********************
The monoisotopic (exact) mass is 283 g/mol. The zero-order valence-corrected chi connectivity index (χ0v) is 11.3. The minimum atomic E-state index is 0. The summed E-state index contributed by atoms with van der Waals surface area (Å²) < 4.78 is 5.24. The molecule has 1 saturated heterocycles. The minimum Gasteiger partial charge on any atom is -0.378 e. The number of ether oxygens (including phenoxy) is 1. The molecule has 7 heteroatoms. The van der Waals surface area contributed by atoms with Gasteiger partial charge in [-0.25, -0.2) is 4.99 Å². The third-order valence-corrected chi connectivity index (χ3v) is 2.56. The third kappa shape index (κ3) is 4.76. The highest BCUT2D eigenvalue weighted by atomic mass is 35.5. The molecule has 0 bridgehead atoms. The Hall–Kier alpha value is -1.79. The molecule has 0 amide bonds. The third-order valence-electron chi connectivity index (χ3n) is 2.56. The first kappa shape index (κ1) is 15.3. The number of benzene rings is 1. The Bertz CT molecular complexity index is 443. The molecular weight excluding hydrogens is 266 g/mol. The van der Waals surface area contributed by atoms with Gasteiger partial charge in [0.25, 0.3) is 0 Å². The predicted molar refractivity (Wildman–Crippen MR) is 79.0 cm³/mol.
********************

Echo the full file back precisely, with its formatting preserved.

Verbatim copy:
The monoisotopic (exact) mass is 283 g/mol. The zero-order valence-corrected chi connectivity index (χ0v) is 11.3. The minimum atomic E-state index is 0. The summed E-state index contributed by atoms with van der Waals surface area (Å²) < 4.78 is 5.24. The molecule has 1 saturated heterocycles. The minimum Gasteiger partial charge on any atom is -0.378 e. The number of ether oxygens (including phenoxy) is 1. The molecule has 7 heteroatoms. The van der Waals surface area contributed by atoms with Gasteiger partial charge in [-0.25, -0.2) is 4.99 Å². The third-order valence-corrected chi connectivity index (χ3v) is 2.56. The third kappa shape index (κ3) is 4.76. The highest BCUT2D eigenvalue weighted by atomic mass is 35.5. The molecule has 0 bridgehead atoms. The Hall–Kier alpha value is -1.79. The molecule has 0 amide bonds. The third-order valence-electron chi connectivity index (χ3n) is 2.56. The first kappa shape index (κ1) is 15.3. The number of benzene rings is 1. The Bertz CT molecular complexity index is 443. The molecular weight excluding hydrogens is 266 g/mol. The van der Waals surface area contributed by atoms with Gasteiger partial charge in [0.25, 0.3) is 0 Å². The predicted molar refractivity (Wildman–Crippen MR) is 79.0 cm³/mol.